Foreclosure vs. Short Sale
Why a Short Sale Wins Every Time
Many people wonder what the difference between a short sale and a foreclosure really is. Isn't it all the same, if you are going to end up losing the home either way?
Yes, you do forfeit the home either way. But the outcome for you down the road - whether you let your lender come and take your house, or whether you take charge, sell the home, and settle your debts yourself - will make a difference in your life for years to come.
In a foreclosure, your lender takes possession of your house and eventually sells it to recover what they can from the money you owed on your mortgage. But in a short sale, you work with your lender to come to an agreement where you sell your house (at a loss) and pay off your mortgage at a reduced rate.
The main advantage is the possibility of settling your debts in full and avoiding a deficiency judgment. With a short sale, you can put a bad situation completely in the past and eliminate any fear of being harassed by collection agencies for years to come.
In addition, there are many other significant benefits to doing a short sale. The government HAFA program will potentially pay you $3,000 at closing, you avoid a foreclosure on your credit report, and you walk away knowing you've done everything you can to make the best of a bad situation.
Foreclosure vs. Short Sale: The Main Differences
|Credit score||You will likely lose 200 to 300 or more points off your credit score.||You will likely lose 70 to 100 points off your credit score, possibly more if the lender files a deficiency judgment.|
|Long-term impact on credit||It can take three years to start bringing your credit rating up.||You can bring your credit rating back up in 12-18 months.|
|Credit record||The foreclosure must be reported, and may be on your public record for seven to ten years.||There is no standard for reporting short sales. Some lenders may report as "agreed settlement short of full payment" and some may not report them at all.|
|Getting another mortgage||It will be five to seven years before you are eligible for a loan with giants Freddie Mac or Fannie Mae.||You may be eligible for another loan with Freddie Mac or Fannie Mae in two years - or even immediately, if you were never delinquent.|
|Security clearance||For jobs that require security clearance (e.g. police, military) your security clearance may be denied.||No effect.|
|Responsibility for deficiency||Deficiency balance is not waived on junior liens.||The HAFA program eliminates all deficiencies. Potential full settlement and deficiency waiver on all loans.|
|Tax consequences||In most cases you will not have to pay tax on forgiven debt if the foreclosed home was your principal residence.||In most cases you will not have to pay tax on forgiven debt if the foreclosed home was your principal residence.|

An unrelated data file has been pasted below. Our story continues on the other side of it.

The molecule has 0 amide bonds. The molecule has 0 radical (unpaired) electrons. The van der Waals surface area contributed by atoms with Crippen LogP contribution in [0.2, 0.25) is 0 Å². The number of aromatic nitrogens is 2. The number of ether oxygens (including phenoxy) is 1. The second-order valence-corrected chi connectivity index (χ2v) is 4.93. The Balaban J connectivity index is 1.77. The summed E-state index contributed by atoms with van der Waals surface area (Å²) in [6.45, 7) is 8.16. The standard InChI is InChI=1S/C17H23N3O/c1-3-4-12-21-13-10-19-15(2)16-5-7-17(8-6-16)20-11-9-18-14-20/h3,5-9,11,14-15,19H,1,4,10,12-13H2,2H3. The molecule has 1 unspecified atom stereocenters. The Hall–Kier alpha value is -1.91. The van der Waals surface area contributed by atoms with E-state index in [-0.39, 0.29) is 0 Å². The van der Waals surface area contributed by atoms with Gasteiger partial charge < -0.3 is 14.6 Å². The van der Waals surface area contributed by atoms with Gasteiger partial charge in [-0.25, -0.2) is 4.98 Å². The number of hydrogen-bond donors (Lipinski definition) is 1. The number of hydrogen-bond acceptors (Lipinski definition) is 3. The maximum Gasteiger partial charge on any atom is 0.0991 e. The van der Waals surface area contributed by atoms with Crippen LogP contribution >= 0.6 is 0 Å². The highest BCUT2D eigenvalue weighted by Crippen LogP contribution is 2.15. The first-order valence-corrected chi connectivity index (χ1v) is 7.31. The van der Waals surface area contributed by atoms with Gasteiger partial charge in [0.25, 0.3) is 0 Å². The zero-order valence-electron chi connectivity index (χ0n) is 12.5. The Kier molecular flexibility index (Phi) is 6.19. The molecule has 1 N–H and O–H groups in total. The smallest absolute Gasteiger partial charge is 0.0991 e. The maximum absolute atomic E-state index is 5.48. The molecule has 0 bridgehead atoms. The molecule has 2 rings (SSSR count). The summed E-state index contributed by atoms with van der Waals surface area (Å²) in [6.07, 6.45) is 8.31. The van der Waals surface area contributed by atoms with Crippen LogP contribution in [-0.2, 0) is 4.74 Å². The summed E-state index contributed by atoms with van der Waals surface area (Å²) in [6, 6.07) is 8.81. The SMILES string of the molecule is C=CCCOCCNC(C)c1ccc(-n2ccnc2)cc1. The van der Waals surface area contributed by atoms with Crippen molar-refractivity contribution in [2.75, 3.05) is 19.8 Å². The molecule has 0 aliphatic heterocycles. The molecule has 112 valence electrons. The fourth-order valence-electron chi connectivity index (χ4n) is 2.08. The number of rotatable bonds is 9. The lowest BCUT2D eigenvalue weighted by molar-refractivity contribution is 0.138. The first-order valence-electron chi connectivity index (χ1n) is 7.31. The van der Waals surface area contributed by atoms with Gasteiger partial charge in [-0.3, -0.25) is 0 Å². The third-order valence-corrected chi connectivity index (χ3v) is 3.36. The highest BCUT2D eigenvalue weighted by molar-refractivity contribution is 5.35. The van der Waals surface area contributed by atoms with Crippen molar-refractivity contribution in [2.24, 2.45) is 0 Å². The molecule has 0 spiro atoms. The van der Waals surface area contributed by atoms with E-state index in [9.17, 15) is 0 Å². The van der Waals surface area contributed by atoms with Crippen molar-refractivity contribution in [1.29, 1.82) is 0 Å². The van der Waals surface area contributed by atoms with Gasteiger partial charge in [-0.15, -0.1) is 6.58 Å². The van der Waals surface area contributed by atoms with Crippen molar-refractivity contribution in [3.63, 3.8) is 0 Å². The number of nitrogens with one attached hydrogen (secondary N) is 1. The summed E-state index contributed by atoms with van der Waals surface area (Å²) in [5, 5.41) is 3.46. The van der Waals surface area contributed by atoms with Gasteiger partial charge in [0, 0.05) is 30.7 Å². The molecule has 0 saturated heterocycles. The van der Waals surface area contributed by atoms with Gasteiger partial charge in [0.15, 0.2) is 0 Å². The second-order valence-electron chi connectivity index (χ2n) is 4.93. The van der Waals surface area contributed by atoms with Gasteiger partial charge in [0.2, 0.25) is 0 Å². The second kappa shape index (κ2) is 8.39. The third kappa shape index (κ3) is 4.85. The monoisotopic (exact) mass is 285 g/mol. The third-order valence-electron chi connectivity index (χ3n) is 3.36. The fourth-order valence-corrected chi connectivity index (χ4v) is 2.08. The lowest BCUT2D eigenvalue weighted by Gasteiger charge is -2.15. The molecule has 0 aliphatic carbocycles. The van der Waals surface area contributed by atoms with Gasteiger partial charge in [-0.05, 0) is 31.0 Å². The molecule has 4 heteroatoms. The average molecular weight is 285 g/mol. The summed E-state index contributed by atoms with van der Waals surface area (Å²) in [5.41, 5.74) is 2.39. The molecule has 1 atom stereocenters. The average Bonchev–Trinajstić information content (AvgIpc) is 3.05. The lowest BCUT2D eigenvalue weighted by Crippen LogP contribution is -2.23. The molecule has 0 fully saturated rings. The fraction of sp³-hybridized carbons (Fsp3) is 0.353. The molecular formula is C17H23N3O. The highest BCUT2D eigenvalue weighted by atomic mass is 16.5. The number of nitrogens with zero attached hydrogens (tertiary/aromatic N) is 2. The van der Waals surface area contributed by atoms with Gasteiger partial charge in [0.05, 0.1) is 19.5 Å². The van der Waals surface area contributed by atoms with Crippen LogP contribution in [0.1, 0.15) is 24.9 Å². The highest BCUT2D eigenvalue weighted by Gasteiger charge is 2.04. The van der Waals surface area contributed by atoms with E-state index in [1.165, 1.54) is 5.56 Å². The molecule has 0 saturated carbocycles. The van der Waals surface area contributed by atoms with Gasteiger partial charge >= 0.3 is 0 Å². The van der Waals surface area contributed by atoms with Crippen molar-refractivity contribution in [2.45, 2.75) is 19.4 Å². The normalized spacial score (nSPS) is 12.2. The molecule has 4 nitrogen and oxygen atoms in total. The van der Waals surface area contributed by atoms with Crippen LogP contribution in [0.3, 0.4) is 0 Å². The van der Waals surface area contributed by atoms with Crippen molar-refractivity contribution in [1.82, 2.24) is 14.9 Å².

|Relocation credit||None.||$3000 relocation credit to seller if processed through HAFA or Bank of America Cooperative Short Sale Program.|
|Delinquent payments||Foreclosure typically begins after 60-90 days of delinquency.||Lenders often cancel or suspend the foreclosure timeline during the short sale process.|
|Home sales price||Sales price may be substantially lower than a short sale resulting in a significantly greater deficiency balance owed.||You have the ability to market your property and get the highest and best offer resulting in a substantially reduced deficiency balance and a greater chance of a full settlement with your lender.|
|First lender incentive||There is no incentive for the lender to do a foreclosure. It costs lenders on average $59,000.||HAFA will pay the primary loan servicer $1,500 cash incentive, and up to $2,000 toward the release of the junior lien.|
|Junior lender incentive||None. Junior lender typically gets wiped out at the foreclosure auction.||Junior lender receives partial payment, so more likely to facilitate process, and potentially settle debt in full.|
|Decision-making||The banks call the shots.||You make the decisions.|
If you are a struggling homeowner, remember: you are not alone. Today, nearly 7 million residential mortgages are classified as "non-current," or behind on payments. Over 25 percent of all homes are worth less that the value of their mortgage.
If you are unable to make your mortgage payments, or are stuck with a mortgage that is much larger than the value of your house, you still have viable options for positive resolution.
It can be hard to get inspired to act, when you feel you are only falling deeper into debt. But, as tough as it may be, taking action to get out of a worsening situation not only feels good - it also means that all of these negative consequences of a foreclosure on your record, for seven or more years to come, will be avoided.
For many struggling homeowners, a short sale is the best and fastest strategy for getting rid of debts that they have no hope of paying.
Don't wait for your lender to pursue you. Take charge, and open the door to a new start in life.